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I was checking the political party affiliations of the chancellors of the 2nd Reich, and it appears that until the later years of World War 1, all of them were politically independent. This is in contrast to the other big constitutional monarchy of the time, United Kingdom, the prime ministers of which always had a political affiliation.

So why were Imperial Germany's chancellors consistently independent? Did the Kaisers, who appointed the chancellors, simply wish it that way? Or did the law require it to be so? And if it's simply due to the inclination of the emperors, are there any written words on this "tradition", so to say, by any of the 2nd Reich's emperors?

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    In the Second Reich, the Chancellor was not responsible to the legislature in any way; but rather was elected by, and responsible to, an electorate of 1: the Kaiser. Jan 15, 2023 at 15:16
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    Also, there was no cabinet of ministers, crown council or any other form of collegium the chancellor had to consult. He had the right to instruct every member of the administration. Even the term "Regierung" - government - was never used, there were only state secretaries in charge of Offices of the Empire. Members of the Reichstag entering the imperial administration lost their seat. The Bundesrat, where the chancellor acted as chair, was composed of state government representatives who had to vote uniformly, not according to party lines. Thus the chancellor never had to deal with parties.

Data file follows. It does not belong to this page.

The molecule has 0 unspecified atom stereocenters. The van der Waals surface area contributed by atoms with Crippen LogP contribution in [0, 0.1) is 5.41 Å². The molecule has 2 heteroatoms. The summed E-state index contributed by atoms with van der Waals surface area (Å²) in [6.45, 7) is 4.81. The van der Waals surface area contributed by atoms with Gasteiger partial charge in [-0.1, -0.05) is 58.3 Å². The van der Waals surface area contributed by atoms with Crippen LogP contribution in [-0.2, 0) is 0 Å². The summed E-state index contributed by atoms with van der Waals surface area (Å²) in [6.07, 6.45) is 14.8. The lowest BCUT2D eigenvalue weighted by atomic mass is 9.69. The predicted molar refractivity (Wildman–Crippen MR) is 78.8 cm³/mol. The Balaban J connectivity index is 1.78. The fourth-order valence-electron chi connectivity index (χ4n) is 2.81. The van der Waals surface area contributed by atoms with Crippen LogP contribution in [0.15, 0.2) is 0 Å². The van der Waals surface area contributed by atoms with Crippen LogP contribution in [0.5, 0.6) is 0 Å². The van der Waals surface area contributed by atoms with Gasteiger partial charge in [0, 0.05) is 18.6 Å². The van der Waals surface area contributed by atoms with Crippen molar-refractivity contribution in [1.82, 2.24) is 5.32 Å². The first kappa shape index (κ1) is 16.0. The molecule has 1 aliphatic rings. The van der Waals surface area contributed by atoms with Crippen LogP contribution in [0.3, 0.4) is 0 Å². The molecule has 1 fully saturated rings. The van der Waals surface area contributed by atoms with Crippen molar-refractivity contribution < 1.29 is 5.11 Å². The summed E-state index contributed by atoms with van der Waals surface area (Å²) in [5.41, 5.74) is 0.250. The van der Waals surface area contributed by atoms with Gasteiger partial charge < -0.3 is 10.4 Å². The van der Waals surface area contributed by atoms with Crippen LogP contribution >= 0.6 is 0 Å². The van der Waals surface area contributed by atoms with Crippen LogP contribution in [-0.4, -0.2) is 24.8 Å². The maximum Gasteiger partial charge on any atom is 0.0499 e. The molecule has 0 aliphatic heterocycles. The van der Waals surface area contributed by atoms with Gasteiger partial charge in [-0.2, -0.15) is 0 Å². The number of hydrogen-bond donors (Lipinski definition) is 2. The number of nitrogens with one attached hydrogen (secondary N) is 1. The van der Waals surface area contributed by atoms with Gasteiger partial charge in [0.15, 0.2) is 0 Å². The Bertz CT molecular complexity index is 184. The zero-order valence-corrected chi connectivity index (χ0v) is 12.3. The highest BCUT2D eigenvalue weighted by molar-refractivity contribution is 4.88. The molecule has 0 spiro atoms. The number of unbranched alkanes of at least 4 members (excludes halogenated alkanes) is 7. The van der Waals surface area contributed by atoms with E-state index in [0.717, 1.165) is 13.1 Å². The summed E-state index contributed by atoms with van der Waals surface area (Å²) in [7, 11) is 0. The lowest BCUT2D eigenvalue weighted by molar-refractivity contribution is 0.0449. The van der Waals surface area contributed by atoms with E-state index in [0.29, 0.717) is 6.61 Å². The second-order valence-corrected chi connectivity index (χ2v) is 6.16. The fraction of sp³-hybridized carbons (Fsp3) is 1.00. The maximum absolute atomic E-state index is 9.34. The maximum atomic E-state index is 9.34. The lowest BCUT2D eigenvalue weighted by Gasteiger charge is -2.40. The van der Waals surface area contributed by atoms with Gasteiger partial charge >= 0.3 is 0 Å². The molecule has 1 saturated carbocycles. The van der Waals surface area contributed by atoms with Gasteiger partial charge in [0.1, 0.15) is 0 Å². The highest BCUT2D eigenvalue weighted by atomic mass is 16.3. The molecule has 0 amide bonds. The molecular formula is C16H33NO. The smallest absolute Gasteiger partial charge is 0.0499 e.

– ccprog
    Jan 15, 2023 at 17:00
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    Documenting preliminary research will improve both the probability of an answer and the quality of the answer(s) Where were you checking? Why do you assume that the chancellor would be a member of a political party? Why would an emperor record inclination in writing?
    – MCW
    Jan 15, 2023 at 17:26
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    @ccprog - That would be a nice answer.
    – Pere
    Jan 15, 2023 at 21:38

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